The Register-Herald, Beckley, West Virginia

Local News

August 11, 2013

Elvis has regaled the reunion

FLAT TOP — Talking to tribute artist David Chaney almost makes one think Elvis faked his death and is secretly making the concert circuit incognito under an assumed name.

Not really.

Chaney is, by his own count, among thousands of men across the globe who impersonate the king of rock ’n’ roll, and for the second year in a row Saturday, he delivered the best of Elvis for the benefit of attendees at the Lilly Reunion.

As a youngster, the 51-year-old Myrtle Beach, S.C., resident lay awake at night with a white earplug connected to an AM transistor radio to hear Elvis sing. And not just the King, either. He took in a steady diet of all the popular songs of Motown, other rock artists and country music singers.

“When I was a little boy, I used to play my 45 records in my room and sit on the edge of the bed and sing all the songs that they had and pretend I had a whole room full of girls that I was singing to,” he said, laughing.

Now, he no longer pretends.

For the Lilly clan, he came armed with eight scarves to toss out to the women. His wife doesn’t mind the adulation bestowed on him by the females.

“If she were a jealous woman, we wouldn’t be able to do the show,” he said. “And that’s what it is. It’s a show. It’s an act. When I put on the jumpsuit, and she will tell you this, I belong to the world. When I get home and take it off, I belong to her. It’s all an act. And 99.9 percent of all the gentlemen whose ladies I make over are loving it and taking pictures of me doing it.”

In his youth, Chaney harbored two dreams — one was to become a major league baseball player, the other a performer.

Chaney got a start in baseball, playing just about all positions until he was dispatched to centerfield in deference to his good range and strong arm.

“My favorite player was Brooks Robinson of the Orioles,” he said. “I used to want to wear No. 5 on my uniform whenever I would play. A great thrill would be to meet him one of these days.”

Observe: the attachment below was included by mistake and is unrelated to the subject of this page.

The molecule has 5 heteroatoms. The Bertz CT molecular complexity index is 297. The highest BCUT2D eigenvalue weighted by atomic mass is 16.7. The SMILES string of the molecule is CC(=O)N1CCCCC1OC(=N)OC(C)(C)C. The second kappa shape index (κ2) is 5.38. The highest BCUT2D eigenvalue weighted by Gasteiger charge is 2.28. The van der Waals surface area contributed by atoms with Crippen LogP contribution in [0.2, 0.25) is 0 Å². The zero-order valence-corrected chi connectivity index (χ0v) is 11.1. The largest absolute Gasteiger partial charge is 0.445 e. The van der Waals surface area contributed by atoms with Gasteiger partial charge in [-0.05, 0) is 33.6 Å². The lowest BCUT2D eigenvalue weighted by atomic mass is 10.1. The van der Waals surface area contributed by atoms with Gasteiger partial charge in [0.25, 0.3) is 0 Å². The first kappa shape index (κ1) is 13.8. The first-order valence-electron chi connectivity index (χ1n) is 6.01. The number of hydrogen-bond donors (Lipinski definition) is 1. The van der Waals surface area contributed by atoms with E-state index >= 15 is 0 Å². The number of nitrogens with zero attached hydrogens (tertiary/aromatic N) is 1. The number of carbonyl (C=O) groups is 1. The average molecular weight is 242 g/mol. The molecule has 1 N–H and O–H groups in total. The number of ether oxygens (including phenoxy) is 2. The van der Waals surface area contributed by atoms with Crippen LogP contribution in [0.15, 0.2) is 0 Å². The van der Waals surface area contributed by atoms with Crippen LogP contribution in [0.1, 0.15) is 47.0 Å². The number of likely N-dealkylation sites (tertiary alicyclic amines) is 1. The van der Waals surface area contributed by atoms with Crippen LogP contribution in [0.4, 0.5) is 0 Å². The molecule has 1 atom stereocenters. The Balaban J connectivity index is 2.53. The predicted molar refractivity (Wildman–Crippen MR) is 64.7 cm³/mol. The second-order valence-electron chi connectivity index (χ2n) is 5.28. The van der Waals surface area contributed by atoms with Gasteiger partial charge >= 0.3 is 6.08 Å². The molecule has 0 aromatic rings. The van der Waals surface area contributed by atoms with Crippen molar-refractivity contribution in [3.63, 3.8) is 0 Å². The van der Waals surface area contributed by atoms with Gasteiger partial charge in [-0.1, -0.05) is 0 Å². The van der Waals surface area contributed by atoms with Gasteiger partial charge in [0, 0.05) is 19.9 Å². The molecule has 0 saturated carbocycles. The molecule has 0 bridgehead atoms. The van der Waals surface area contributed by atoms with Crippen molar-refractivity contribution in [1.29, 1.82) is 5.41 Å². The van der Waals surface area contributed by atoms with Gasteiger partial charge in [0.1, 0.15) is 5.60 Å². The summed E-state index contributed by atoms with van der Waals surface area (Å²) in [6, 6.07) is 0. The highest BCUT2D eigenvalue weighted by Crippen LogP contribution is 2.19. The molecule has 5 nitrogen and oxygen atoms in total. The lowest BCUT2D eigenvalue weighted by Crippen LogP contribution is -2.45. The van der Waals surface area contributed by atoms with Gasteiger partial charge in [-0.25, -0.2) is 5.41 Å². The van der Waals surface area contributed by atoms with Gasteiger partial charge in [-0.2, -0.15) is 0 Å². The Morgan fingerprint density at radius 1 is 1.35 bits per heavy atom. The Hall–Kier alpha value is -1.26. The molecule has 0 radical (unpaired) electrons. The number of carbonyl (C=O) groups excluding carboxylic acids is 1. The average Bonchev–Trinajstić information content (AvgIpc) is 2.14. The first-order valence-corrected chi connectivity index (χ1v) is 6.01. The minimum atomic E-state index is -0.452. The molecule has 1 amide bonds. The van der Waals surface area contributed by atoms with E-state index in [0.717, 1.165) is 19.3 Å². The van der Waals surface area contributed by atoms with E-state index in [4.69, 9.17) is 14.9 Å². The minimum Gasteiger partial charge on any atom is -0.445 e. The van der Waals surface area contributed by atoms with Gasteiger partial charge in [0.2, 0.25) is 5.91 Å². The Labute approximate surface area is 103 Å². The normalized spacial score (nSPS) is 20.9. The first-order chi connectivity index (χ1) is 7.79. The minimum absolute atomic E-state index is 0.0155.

Eventually, Elvis won out over the diamond.

“He transcends all generations,” Chaney said. “He transcends all different ethnic groups — black, white, Asian, Hispanic, Middle Eastern. It doesn’t matter. His spirit is alive all over the world. Worldwide, there are 85,000-plus people who impersonate Elvis. I found a couple of guys in France who don’t speak a word of English but sing all of Elvis’ songs in English. There are many, many of us. There are a lot of guys who are much better than I am.”

Chaney bears a striking resemblance to the late singer.

“I work on it,” he said, quick to emphasize he doesn’t resort to plastic surgery to enhance the effect. “There are guys that go that far. I think that’s just way too much. I take the features that God gave me. Fortunately, this is my own hair. I just color it. These are my real sideburns. I have to color those, too. Most of the guys who do Elvis actually wear wigs.”

At no time do the personalities of David Chaney and Elvis merge, he said.

“The only time I actually feel that I’m Elvis is when I’m performing, when I’m actually doing a show,” he said.

“I’m what you call a tribute artist, more than an impersonator. An impersonator is someone who may look like Elvis and can actually speak like him, stay in character the entire time he’s talking to you. I’ll do that when I’m doing a show, but when it’s all over, I turn back into David and go about my business.”

At 6-foot-4, he stands about 5 inches taller than his late idol, and normally puts on 180 shows a year. In the summer months, he covers the Elvis repertoire seven nights a week.

“If you’re blessed enough to be able to do that many and love what you’re doing, you really never work,” he said.

Chaney owns four jumpsuits and his wardrobe is about to add a fifth one. At times, he puts on one and accompanies his wife to a shopping mall just to gauge the reaction. A few people give him a fisheye look. Most accost him with this greeting, “Hey, Elvis, how ya’ doin’?”

“It’s amazing that his sprit and his presence is still alive and even stronger than it ever was,” he said. “Little babies that can just barely talk know who Elvis is. I feel very fortunate that God blessed me to have the ability to do what I do.”

Text Only
Local News